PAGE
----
In New York State, Congresswoman Elise Stefanik and Congressman John Faso would normally be holding town hall meetings over recess, but the hundreds of constituents that want their concerns to be heard are not going to get them. Stefanik, referring to town halls as “political theater,” is insisting they’re scheduling face-to-face meetings instead. Faso is more abrupt in his reasons for avoiding them. When asked whether he would commit to having town halls, Faso responded by saying they’re “an organized political effort” where people are told where to sit and what questions to ask. He commented further, stating that “they’re not productive, and no one believes they’re productive.” Faso, like Stefanik, also insists that he’s doing small meetings, saying that town halls are “shouting-and-screaming sessions.” Sorry, constituents of New York’s 19th and 21st congressional districts. You aren’t going to have a chance to bring political theater to your representatives.
The lack of involvement in town halls from Stefanik and Faso goes beyond the thinking that they aren’t productive. Stefanik and Faso, two Republicans in New York State, are afraid. They don’t want to stand for an hour and be asked tough questions by prepared attendees, questions that affect the health and economic well-being of their constituents. Does Faso have a good answer on the “Repeal and Replace” strategy being talked about by Republicans? Can Stefanik take the pressure of people demanding she protect funding for Planned Parenthood? Both of them are Republican during a time that any association with the party means you’re expected to vote against the interests of your own districts: Stefanik’s district has seen uninsured rates decline by 38% since the implemented of the Affordable Care Act. It’s pure cowardice that neither will show up to town hall meetings, because they know they won’t give politically-active people the answers they want.
Even if Faso is right, and he was to hold a town hall and get screamed at the entire time, isn’t that something we should be afforded the right to do? If someone who is supposed to represent you is thinking of voting for bills that would limit your access to health care, wouldn’t you be shouting at them? Dissent is American, and town halls are venues for dissent. Protests can be ignored, meetings can be cancelled, but the town hall is where they have no choice but to listen. A room full of hundreds of community members that you were elected to serve voicing their disagreement with your policies that negatively affect them is not “unproductive” unless you choose not to listen. They’re unproductive when you know you’re going to ignore their will and vote against their interests either way.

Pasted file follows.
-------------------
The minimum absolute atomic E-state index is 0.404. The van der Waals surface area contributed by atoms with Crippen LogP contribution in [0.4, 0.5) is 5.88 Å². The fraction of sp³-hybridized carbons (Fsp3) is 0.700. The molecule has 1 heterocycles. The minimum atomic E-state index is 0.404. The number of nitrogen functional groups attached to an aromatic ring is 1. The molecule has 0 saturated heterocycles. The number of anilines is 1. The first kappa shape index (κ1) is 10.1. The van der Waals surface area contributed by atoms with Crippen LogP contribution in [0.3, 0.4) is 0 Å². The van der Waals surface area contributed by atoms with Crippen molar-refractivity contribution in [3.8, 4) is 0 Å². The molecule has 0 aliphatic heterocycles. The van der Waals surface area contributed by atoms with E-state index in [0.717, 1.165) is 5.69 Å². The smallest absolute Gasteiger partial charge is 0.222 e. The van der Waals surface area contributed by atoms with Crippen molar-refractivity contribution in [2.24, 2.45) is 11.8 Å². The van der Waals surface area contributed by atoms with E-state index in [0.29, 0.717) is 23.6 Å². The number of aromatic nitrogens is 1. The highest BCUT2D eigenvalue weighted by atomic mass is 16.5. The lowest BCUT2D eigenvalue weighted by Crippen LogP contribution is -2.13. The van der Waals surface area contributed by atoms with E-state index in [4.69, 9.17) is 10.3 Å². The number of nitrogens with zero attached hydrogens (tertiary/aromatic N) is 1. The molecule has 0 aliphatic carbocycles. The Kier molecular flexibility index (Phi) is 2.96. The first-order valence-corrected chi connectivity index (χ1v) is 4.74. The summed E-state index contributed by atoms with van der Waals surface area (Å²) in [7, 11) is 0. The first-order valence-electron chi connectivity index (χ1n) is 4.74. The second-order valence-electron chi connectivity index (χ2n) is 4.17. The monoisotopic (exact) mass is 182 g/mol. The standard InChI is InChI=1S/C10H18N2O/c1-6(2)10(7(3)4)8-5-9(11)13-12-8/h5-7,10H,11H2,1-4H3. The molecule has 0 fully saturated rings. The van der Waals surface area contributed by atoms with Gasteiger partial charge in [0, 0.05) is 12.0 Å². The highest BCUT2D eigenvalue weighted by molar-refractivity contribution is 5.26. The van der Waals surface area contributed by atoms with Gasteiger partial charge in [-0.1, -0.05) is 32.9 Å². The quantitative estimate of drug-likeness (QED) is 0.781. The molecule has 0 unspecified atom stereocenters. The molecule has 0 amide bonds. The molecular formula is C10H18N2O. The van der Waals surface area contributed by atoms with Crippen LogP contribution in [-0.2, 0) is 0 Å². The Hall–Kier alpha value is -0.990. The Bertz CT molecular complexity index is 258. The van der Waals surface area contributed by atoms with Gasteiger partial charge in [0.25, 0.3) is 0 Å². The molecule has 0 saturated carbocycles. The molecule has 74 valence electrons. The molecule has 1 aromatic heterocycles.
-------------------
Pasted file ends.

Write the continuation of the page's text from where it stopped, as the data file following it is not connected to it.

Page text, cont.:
The surge in talks about town halls is not without reason. We’ve elected a nightmare, and we want to make sure that there’s a political buffer between him and our officials. When a representative is a member of the party currently making life a living hell for immigrants, environmentalists, and transgender folk, we want to make sure they aren’t on board with extremism. We have a right to be listened to, a right to shout at them, and the right to see them face-to-face.
When they say they think town halls are unproductive, what they mean to say is that they’re afraid of those they’re supposed to serve. They’re afraid because they don’t have the answers that socially-conscious, politically-motivated people want. They can’t tell us they’ll pledge to not gut healthcare, or that they’ll never sign a bill to fund a wall. Without town halls, we may lack the opportunity to tell them to their face, but what we can do is keep them afraid and let them show their true colors. All we have to do is remember their actions, and make sure we kick them out of office next election.
For lists of town halls near you, visit Resistance Recess.